Taking note of Katharsos' consideration, Melantha nodded her thanks before moving closer towards him. One would think that after spending so much time among the funeral fires, Katharsos would have long been infused with the aura they emitted, but as she now face to face with the god of death, she found herself unable to sense any kind of deathly aura coming from him. An interesting observation, but inconsequential in the end. Melantha collected her thoughts and returned his greeting.

"Thank you for having me, Katharsos. I hope to not have ruined your state of contemplation," Melantha replied.

He briefly contemplated telling her the truth--that in disturbing his solitude, she had offered him relief if anything, yet ultimately rejected the notion. He did not yet know why she had come, after all. And it seemed selfish to lay his own burdens down upon her, in any case. So he answered her with every bit of warmth and genuine care that he had, even as he kept his innermost thoughts closed away. "My meditations can wait. There will be time enough for them; however, time spent in the company of others is precious and always to be cherished above all else."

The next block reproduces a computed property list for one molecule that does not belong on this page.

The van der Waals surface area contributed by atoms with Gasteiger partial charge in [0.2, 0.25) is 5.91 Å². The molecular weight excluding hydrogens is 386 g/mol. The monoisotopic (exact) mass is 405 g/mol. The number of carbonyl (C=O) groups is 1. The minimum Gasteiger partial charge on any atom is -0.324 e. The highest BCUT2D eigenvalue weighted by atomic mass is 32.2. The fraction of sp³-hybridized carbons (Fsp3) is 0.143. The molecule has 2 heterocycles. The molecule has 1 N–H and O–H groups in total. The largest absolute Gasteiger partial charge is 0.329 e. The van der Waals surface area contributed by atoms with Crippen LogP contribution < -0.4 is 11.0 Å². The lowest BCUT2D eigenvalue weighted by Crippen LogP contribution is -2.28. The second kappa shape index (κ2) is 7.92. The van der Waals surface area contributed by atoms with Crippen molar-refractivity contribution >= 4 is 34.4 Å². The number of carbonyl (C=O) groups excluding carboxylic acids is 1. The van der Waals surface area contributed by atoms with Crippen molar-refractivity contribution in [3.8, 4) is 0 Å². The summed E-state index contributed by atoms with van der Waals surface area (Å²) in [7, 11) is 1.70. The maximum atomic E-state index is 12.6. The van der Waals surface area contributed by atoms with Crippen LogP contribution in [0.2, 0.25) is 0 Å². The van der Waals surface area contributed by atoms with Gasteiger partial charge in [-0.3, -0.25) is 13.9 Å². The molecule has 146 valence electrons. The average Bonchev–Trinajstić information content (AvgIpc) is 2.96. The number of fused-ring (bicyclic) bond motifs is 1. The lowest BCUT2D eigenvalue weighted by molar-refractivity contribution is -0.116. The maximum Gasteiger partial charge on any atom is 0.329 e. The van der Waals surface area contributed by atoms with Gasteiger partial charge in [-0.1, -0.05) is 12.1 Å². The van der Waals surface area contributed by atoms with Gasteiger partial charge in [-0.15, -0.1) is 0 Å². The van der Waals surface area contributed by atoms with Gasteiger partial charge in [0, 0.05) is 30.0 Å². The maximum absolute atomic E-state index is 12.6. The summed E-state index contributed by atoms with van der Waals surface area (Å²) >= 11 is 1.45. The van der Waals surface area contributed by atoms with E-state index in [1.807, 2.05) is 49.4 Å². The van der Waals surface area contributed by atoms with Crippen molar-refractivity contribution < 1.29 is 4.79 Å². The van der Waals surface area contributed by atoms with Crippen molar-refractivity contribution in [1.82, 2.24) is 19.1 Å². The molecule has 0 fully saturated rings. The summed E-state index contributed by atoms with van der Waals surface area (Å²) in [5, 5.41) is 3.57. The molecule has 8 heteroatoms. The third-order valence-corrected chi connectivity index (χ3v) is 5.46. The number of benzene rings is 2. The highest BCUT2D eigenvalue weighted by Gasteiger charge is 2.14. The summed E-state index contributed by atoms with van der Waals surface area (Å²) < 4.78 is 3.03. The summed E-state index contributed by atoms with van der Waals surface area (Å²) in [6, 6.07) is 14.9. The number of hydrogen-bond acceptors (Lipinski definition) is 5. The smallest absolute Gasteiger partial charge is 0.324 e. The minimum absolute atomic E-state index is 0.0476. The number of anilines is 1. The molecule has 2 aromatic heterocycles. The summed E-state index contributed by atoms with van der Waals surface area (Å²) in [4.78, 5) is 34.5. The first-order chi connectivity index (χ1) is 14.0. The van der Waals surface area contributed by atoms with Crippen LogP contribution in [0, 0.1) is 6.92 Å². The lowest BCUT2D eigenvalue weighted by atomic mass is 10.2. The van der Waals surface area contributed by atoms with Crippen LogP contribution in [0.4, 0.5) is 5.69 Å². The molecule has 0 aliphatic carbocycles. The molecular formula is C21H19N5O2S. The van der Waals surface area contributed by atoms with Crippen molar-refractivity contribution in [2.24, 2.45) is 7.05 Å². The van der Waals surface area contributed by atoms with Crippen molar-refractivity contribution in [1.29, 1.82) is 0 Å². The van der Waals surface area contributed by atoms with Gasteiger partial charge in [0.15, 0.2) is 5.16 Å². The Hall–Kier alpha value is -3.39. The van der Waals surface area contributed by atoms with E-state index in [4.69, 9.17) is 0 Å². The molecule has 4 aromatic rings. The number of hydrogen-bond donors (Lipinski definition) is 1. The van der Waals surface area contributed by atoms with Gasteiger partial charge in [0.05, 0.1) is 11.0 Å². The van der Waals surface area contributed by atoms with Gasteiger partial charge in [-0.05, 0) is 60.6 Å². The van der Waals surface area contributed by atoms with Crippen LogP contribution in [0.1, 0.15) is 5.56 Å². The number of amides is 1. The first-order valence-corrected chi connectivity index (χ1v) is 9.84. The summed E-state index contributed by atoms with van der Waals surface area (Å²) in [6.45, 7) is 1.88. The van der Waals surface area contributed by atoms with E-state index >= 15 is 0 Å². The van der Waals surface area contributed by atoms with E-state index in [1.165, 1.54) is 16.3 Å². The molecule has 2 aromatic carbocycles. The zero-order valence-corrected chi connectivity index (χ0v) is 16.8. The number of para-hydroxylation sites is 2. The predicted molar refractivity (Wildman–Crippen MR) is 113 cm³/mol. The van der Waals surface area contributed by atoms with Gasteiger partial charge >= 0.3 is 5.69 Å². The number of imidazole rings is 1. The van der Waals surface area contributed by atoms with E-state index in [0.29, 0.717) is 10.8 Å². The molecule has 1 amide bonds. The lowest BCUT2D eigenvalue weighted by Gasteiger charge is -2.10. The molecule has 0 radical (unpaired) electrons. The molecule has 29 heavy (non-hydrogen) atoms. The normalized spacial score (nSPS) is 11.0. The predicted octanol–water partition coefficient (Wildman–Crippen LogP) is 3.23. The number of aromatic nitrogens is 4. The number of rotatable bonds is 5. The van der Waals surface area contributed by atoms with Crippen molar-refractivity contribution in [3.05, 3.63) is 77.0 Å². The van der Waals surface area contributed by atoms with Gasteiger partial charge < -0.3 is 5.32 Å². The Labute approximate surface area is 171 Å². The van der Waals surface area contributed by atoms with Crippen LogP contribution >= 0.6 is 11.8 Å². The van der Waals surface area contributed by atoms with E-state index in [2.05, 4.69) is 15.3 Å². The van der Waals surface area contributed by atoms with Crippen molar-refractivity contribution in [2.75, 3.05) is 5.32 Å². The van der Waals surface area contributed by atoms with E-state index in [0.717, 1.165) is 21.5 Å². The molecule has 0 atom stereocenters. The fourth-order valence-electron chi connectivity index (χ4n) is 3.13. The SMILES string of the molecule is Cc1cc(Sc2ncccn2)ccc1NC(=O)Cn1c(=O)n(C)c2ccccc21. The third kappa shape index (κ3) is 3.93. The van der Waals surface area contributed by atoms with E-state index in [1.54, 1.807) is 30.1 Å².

"Mhmm," Melantha listened to him and nodded her assent. "For some, the company of others can indeed be a precious source of contentment. For others, it is only in solidarity that they can truly be who they are. It is all a matter of perspective..."

She turned her attention to the giant pyre some distance away from them, and "watched" as the souls slowly entered in whole and exited as grains of ash and dust, scattering in space and carried outside the sphere and into the rest of the universe, tiny seeds of life waiting to find a new vessel to make their home. "What is a soul, Katharsos? For me, they are nothing but tiny specks of energy, weak beyond comparison, and yet they are able to bring life to even the most powerful of beings, namely deities, like ourselves. How is that so?" Melantha posed a set of questions to the god of death, opting to ease into the topic of memories and the reason for her visit by asking some general questions first.